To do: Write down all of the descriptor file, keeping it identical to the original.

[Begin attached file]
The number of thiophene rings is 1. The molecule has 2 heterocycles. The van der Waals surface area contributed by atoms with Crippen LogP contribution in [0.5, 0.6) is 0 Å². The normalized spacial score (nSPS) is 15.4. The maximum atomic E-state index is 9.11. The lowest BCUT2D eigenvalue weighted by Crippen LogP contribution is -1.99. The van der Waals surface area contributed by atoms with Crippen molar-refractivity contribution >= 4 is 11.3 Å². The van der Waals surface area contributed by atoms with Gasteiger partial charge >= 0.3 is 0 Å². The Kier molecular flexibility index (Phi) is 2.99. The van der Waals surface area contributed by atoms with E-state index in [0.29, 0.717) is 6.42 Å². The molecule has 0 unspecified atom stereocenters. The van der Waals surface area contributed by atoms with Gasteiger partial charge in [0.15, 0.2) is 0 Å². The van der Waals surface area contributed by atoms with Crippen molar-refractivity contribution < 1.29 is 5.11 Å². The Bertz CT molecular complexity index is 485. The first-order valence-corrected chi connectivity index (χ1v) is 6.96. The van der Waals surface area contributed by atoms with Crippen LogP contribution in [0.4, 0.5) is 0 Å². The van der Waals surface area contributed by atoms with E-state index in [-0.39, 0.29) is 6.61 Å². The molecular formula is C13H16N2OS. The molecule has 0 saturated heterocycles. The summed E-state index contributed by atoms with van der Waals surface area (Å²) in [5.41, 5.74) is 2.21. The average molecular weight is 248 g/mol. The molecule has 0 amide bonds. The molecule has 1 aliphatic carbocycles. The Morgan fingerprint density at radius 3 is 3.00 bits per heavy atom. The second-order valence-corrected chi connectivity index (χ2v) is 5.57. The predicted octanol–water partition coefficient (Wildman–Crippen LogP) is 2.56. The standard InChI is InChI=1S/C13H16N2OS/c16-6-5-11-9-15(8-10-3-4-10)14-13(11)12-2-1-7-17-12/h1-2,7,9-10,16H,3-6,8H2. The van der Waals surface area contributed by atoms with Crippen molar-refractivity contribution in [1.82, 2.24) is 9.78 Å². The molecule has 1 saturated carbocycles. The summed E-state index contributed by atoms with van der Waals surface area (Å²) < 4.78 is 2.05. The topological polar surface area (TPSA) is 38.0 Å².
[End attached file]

The number of thiophene rings is 1. The molecule has 2 heterocycles. The van der Waals surface area contributed by atoms with Crippen LogP contribution in [0.5, 0.6) is 0 Å². The normalized spacial score (nSPS) is 15.4. The maximum atomic E-state index is 9.11. The lowest BCUT2D eigenvalue weighted by Crippen LogP contribution is -1.99. The van der Waals surface area contributed by atoms with Crippen molar-refractivity contribution >= 4 is 11.3 Å². The van der Waals surface area contributed by atoms with Gasteiger partial charge >= 0.3 is 0 Å². The Kier molecular flexibility index (Phi) is 2.99. The van der Waals surface area contributed by atoms with E-state index in [0.29, 0.717) is 6.42 Å². The molecule has 0 unspecified atom stereocenters. The van der Waals surface area contributed by atoms with Gasteiger partial charge in [0.15, 0.2) is 0 Å². The van der Waals surface area contributed by atoms with Crippen molar-refractivity contribution < 1.29 is 5.11 Å². The Bertz CT molecular complexity index is 485. The first-order valence-corrected chi connectivity index (χ1v) is 6.96. The van der Waals surface area contributed by atoms with Crippen LogP contribution in [0.4, 0.5) is 0 Å². The van der Waals surface area contributed by atoms with E-state index in [-0.39, 0.29) is 6.61 Å². The molecular formula is C13H16N2OS. The molecule has 0 saturated heterocycles. The summed E-state index contributed by atoms with van der Waals surface area (Å²) in [5.41, 5.74) is 2.21. The average molecular weight is 248 g/mol. The molecule has 0 amide bonds. The molecule has 1 aliphatic carbocycles. The Morgan fingerprint density at radius 3 is 3.00 bits per heavy atom. The second-order valence-corrected chi connectivity index (χ2v) is 5.57. The predicted octanol–water partition coefficient (Wildman–Crippen LogP) is 2.56. The standard InChI is InChI=1S/C13H16N2OS/c16-6-5-11-9-15(8-10-3-4-10)14-13(11)12-2-1-7-17-12/h1-2,7,9-10,16H,3-6,8H2. The van der Waals surface area contributed by atoms with Crippen molar-refractivity contribution in [1.82, 2.24) is 9.78 Å². The molecule has 1 saturated carbocycles. The summed E-state index contributed by atoms with van der Waals surface area (Å²) < 4.78 is 2.05. The topological polar surface area (TPSA) is 38.0 Å².